Most of us are lemmings.
Most people have far fewer influence on their own actions than we assume. Our behavior is the result of the function that includes all of our stimuli and experiences. Most of our experiences and stimuli have been forged not by conscious thought, but by impressions made by others.
We are being forged all day. We turn on our phones first thing in the morning and we check for updates from friends – regardless of whether the people on our social media truly are our friends. We compare how we’re doing to them. Are they doing something we want to be doing? Do they own something we want to own? Mark’s new watch is awesome. And girls like Mark. We begin the day with wanting.
Then we go to work. We put in 8 hours working for our company so that we can afford our rent or mortgage, Mark’s watch that we saw on social media, and anything else that comes up – either emergencies or new-found wants.
Our job is to create and sell products or services to other people and companies so that our company makes money so that we don’t lose our jobs. We do this by creating demand for our product (through marketing and advertising) and by filling that demand (by creating quality products and getting it to our customers). We create wants. Every other company is doing the same thing. They need to sell, or they die.
When we go home, we turn on the TV. We watch the shows our coworkers are watching so that we will have something to talk about. We subscribe to the networks (Netflix) so we can watch those shows. We see the lives of the TV stars and imagine how our lives would be if we had a beautiful girl and a house with glass walls.
We check for deals on Amazon for a watch similar to Mark’s. It’s not that expensive, so we buy it. We go to bed looking forward to our new watch we can share with Mark and the coworkers.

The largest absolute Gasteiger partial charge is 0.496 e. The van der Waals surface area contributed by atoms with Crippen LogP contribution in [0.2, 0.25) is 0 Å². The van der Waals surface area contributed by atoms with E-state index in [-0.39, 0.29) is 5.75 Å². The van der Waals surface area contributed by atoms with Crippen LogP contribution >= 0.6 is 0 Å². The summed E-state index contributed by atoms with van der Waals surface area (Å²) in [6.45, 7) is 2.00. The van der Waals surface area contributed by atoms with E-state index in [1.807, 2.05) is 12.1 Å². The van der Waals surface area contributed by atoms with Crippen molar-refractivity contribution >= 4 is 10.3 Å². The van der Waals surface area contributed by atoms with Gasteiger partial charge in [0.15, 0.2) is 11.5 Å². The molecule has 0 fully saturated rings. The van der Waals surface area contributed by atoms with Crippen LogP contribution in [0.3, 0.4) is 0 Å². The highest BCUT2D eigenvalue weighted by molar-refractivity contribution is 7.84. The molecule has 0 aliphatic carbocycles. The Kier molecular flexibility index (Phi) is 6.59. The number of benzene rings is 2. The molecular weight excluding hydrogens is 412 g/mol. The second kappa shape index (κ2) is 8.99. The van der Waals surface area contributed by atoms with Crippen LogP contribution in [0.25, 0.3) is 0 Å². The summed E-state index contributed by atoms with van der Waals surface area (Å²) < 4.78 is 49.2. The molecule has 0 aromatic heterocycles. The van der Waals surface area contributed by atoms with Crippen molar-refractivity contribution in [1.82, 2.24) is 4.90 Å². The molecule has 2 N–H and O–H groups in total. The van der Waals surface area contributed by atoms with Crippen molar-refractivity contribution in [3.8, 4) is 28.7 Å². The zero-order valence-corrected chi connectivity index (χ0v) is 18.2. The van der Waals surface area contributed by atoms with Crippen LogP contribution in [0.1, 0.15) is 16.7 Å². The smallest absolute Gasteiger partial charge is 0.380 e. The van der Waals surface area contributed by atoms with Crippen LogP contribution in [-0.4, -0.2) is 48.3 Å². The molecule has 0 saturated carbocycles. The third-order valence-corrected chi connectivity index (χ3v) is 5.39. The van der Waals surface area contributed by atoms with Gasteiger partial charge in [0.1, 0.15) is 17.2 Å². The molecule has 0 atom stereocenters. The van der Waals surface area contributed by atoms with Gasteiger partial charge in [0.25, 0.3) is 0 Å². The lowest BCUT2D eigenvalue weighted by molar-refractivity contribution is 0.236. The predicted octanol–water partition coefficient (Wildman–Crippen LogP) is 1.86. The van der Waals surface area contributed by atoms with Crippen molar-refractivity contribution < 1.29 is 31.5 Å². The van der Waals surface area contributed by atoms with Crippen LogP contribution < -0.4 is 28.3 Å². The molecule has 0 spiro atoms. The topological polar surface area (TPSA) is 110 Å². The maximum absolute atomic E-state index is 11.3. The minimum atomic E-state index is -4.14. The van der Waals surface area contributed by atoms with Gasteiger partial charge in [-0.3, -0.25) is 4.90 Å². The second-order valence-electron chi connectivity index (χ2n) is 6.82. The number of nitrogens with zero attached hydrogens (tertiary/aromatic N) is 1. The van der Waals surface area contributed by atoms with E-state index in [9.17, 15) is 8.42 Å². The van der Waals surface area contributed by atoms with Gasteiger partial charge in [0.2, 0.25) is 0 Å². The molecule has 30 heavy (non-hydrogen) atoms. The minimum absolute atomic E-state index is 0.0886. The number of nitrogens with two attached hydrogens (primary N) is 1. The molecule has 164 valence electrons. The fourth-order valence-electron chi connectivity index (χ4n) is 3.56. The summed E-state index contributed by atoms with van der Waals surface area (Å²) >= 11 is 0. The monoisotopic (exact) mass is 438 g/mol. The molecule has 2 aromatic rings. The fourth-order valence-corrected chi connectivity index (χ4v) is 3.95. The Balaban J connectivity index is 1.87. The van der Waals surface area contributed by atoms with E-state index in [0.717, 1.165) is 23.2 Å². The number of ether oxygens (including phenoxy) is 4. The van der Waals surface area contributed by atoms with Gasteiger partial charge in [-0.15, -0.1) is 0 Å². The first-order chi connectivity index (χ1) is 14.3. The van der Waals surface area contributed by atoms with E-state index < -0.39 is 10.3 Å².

Our reality is shaped by sociopaths.
The owner of the corporation we work for has a lot to consider. He wants to make money so he can do everything he wants in life. He wants to leave a legacy. He wants happy employees. He wants to be liked. The CEO’s first responsibility is to the shareholders of the company.
If shareholders don’t view the company as more valuable than the competition, they will leave and invest their money in the competition. If shareholders invest their money in the competition, the competition will have more funding for projects, new employees, and growth. If the competition grows faster than your company, your company will die. If your company dies, the employees will be unhappy, the CEO’s legacy will be ruined, and he won’t be liked. He may make a lot of money, but he will have failed, and he doesn’t want to fail.
So, the CEO must maximize shareholder value, above all else in life. Your needs and my needs, as workers, are far less important than maximizing value. If value means growing in one segment and shrinking in another, we better hope to be in the former. The CEO’s job is to not prioritize the workers in the shrinking segment of the company. His job is to prioritize the value being presented to shareholders. The CEO must be unemotional in his decision. He must be firm and decisive. If he considers the employees in the unproductive business units, he will keep the failing unit and lose to the competition. So, he doesn’t consider them.